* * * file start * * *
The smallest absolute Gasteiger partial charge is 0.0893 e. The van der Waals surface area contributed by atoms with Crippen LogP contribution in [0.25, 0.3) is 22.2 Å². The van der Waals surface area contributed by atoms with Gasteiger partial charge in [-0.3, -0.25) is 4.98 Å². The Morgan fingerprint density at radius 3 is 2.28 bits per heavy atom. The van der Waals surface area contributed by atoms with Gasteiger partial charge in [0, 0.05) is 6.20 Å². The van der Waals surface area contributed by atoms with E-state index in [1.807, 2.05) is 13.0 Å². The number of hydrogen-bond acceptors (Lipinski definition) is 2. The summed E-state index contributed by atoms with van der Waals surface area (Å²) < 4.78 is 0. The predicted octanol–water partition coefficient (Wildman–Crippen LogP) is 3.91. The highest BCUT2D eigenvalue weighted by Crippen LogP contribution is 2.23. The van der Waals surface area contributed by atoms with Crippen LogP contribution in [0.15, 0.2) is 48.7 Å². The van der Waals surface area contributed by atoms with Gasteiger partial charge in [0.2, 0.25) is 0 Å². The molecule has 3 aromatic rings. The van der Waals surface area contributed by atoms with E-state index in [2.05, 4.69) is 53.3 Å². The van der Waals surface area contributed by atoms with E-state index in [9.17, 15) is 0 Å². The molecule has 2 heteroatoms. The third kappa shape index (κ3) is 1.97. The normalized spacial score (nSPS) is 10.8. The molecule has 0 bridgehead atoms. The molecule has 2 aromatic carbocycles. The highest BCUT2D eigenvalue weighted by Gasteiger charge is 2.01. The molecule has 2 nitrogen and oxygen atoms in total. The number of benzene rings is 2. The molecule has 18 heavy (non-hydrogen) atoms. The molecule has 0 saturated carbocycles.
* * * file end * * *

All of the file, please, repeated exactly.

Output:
The smallest absolute Gasteiger partial charge is 0.0893 e. The van der Waals surface area contributed by atoms with Crippen LogP contribution in [0.25, 0.3) is 22.2 Å². The van der Waals surface area contributed by atoms with Gasteiger partial charge in [-0.3, -0.25) is 4.98 Å². The Morgan fingerprint density at radius 3 is 2.28 bits per heavy atom. The van der Waals surface area contributed by atoms with Gasteiger partial charge in [0, 0.05) is 6.20 Å². The van der Waals surface area contributed by atoms with E-state index in [1.807, 2.05) is 13.0 Å². The number of hydrogen-bond acceptors (Lipinski definition) is 2. The summed E-state index contributed by atoms with van der Waals surface area (Å²) < 4.78 is 0. The predicted octanol–water partition coefficient (Wildman–Crippen LogP) is 3.91. The highest BCUT2D eigenvalue weighted by Crippen LogP contribution is 2.23. The van der Waals surface area contributed by atoms with Crippen LogP contribution in [0.15, 0.2) is 48.7 Å². The van der Waals surface area contributed by atoms with Gasteiger partial charge in [0.2, 0.25) is 0 Å². The molecule has 3 aromatic rings. The van der Waals surface area contributed by atoms with E-state index in [2.05, 4.69) is 53.3 Å². The van der Waals surface area contributed by atoms with E-state index in [9.17, 15) is 0 Å². The molecule has 2 heteroatoms. The third kappa shape index (κ3) is 1.97. The normalized spacial score (nSPS) is 10.8. The molecule has 0 bridgehead atoms. The molecule has 2 aromatic carbocycles. The highest BCUT2D eigenvalue weighted by Gasteiger charge is 2.01. The molecule has 2 nitrogen and oxygen atoms in total. The number of benzene rings is 2. The molecule has 18 heavy (non-hydrogen) atoms. The molecule has 0 saturated carbocycles.